This is a 24-week, multi-center, open-label clinical trial in which HIV-positive patients with anemia (hemoglobin less than or equal to 12 g/dl) are given epoetin alfa (40,000 units subcutaneously) once per week until the anemia is corrected (hemoglobin greater than or equal to 13 g/dl). The patients are then switched to a maintenance phase during which the dosing interval of epoetin alfa is extended to every two weeks (40,000 units). If, during the maintenance phase, their hemoglobin drops to less than 11 g/dl, the patients are switched back to once-weekly dosing. If their hemoglobin is greater than or equal to 14 g/dl, the dosing is temporarily withheld until the hemoglobin decreases to less than 14 g/dl, at which time maintenance-phase dosing resumes.
At the time of this preliminary analysis, 120 patients were enrolled in the study and 94 (79 percent) had reached the target hemoglobin (greater than or equal to 13 g/dl). After reaching the target hemoglobin, 83 percent of the patients were able to maintain hemoglobin levels with the once-every-two-week (or less frequent) dosing schedule. The calculated median dosing interval for effective maintenance dosing was 40,000 units every 2.7 weeks. Epoetin alfa was very well tolerated, with only one adverse event (mild muscle spasms in the lower back) considered possibly related to epoetin alfa.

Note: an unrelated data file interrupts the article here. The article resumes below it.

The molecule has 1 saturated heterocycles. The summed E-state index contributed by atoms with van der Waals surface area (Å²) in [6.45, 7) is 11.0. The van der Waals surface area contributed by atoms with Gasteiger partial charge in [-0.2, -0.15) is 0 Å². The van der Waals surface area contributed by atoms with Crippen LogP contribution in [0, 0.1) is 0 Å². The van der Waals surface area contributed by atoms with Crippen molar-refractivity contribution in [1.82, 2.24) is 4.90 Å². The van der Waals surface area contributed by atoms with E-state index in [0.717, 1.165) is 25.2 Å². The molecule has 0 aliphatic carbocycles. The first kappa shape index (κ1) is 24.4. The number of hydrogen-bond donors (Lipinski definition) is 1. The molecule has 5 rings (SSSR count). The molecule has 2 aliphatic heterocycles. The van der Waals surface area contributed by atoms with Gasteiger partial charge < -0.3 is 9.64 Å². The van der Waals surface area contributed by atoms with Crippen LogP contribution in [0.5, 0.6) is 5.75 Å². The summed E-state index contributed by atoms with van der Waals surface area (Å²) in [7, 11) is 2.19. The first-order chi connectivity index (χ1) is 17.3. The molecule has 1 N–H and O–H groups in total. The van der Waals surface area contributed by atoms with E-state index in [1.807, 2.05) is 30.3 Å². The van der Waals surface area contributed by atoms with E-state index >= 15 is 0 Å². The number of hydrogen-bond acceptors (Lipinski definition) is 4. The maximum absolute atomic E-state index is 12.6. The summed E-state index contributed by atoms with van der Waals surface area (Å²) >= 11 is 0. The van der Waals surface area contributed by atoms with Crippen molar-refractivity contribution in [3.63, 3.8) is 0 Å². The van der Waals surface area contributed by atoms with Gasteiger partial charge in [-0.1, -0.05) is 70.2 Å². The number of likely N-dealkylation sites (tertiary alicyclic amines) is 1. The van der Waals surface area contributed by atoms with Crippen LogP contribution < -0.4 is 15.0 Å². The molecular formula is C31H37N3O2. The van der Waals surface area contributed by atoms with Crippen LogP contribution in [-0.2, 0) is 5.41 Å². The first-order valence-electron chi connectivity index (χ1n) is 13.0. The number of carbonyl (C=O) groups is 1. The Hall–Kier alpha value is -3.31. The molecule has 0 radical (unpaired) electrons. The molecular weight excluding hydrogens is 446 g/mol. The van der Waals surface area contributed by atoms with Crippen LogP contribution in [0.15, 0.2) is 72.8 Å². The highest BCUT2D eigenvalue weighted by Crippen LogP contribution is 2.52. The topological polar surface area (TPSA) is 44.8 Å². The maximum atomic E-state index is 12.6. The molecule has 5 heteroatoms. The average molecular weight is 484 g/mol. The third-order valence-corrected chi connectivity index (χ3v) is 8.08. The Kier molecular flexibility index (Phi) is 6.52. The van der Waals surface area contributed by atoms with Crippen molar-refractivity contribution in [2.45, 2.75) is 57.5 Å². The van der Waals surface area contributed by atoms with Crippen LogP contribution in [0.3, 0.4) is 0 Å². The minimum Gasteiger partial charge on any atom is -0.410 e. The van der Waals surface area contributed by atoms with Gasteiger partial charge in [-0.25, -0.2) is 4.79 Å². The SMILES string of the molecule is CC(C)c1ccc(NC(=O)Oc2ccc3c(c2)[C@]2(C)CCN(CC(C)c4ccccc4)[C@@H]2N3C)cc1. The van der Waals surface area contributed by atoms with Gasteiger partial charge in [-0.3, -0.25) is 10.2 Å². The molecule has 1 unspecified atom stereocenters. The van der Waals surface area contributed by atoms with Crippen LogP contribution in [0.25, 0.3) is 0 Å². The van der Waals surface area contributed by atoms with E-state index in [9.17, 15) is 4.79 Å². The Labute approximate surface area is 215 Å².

That anemia can be a serious condition among HIV-positive patients is widely accepted; however, what is not widely appreciated is how common anemia remains in the HAART era, particularly in women and patients of African-American descent. Fatigue and anemia are often overlooked and undertreated in patients with HIV infection. Perhaps this is due to the time constraints of HIV-treating physicians coupled with the increasing complexity of monitoring indices of viral activity and resistance. This lack of attention to anemia and its common symptom -- fatigue -- is particularly startling given the importance HIV-positive patients place on them. Surveys have shown patients consistently rank fatigue among the worst side effects they have experienced. In the same surveys, physicians reported fatigue as one of the least significant consequences of HIV and HIV therapy.
Treating anemia in patients with chronic illnesses, including HIV disease, has been demonstrated to reduce transfusion requirements, enhance functional performance, and improve physical, as well as psychological, quality of life. In addition, it is associated with increased survival. Blood transfusions may be appropriate for the treatment of acute anemia in certain circumstances, but their use should be minimized due to the risks of transmission of viral infections, immunosuppression and other hazards. The cause of anemia in HIV infection is often multi-factorial; however, in most cases, it is responsive to epoetin alfa. Epoetin alfa has an excellent safety record and the present study suggests longer dosing intervals are effective in maintaining hemoglobin levels.
Medication dosing convenience is intimately linked to adherence. Consequently, a more convenient, equally efficacious regimen for patients would be expected to improve compliance. Medication regimens for patients with HIV disease frequently remain complex and rigorous, even in the era of HAART. Any improvement in dosing convenience should be warmly welcomed by both prescribing physicians and people living with HIV/AIDS. The longer dosing intervals of epoetin alfa will have significant beneficial cost implications as well. As we await a final analysis of these data, this preliminary analysis is encouraging on all fronts.
Read the poster of the abstract covered in this article.